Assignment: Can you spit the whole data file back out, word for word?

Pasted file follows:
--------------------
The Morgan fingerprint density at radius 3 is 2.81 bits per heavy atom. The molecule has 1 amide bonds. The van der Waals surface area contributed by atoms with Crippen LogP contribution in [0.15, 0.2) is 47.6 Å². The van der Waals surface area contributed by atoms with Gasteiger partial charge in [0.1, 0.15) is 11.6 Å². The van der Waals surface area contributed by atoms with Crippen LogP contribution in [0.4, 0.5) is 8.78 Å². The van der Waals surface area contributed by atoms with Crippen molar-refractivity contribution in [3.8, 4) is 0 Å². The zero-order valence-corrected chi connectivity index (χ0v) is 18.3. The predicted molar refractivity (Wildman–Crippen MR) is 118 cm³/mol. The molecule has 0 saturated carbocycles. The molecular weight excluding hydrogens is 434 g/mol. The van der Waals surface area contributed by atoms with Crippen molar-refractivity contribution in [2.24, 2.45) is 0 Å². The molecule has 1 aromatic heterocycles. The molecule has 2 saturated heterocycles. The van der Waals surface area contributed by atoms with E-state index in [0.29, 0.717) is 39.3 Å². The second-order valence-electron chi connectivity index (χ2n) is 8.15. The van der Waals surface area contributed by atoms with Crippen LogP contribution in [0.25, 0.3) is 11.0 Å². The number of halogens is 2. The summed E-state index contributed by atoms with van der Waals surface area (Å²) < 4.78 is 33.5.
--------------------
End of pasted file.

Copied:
The Morgan fingerprint density at radius 3 is 2.81 bits per heavy atom. The molecule has 1 amide bonds. The van der Waals surface area contributed by atoms with Crippen LogP contribution in [0.15, 0.2) is 47.6 Å². The van der Waals surface area contributed by atoms with Gasteiger partial charge in [0.1, 0.15) is 11.6 Å². The van der Waals surface area contributed by atoms with Crippen LogP contribution in [0.4, 0.5) is 8.78 Å². The van der Waals surface area contributed by atoms with Crippen molar-refractivity contribution in [3.8, 4) is 0 Å². The zero-order valence-corrected chi connectivity index (χ0v) is 18.3. The predicted molar refractivity (Wildman–Crippen MR) is 118 cm³/mol. The molecule has 0 saturated carbocycles. The molecular weight excluding hydrogens is 434 g/mol. The van der Waals surface area contributed by atoms with Crippen molar-refractivity contribution in [2.24, 2.45) is 0 Å². The molecule has 1 aromatic heterocycles. The molecule has 2 saturated heterocycles. The van der Waals surface area contributed by atoms with E-state index in [0.29, 0.717) is 39.3 Å². The second-order valence-electron chi connectivity index (χ2n) is 8.15. The van der Waals surface area contributed by atoms with Crippen LogP contribution in [0.25, 0.3) is 11.0 Å². The number of halogens is 2. The summed E-state index contributed by atoms with van der Waals surface area (Å²) < 4.78 is 33.5.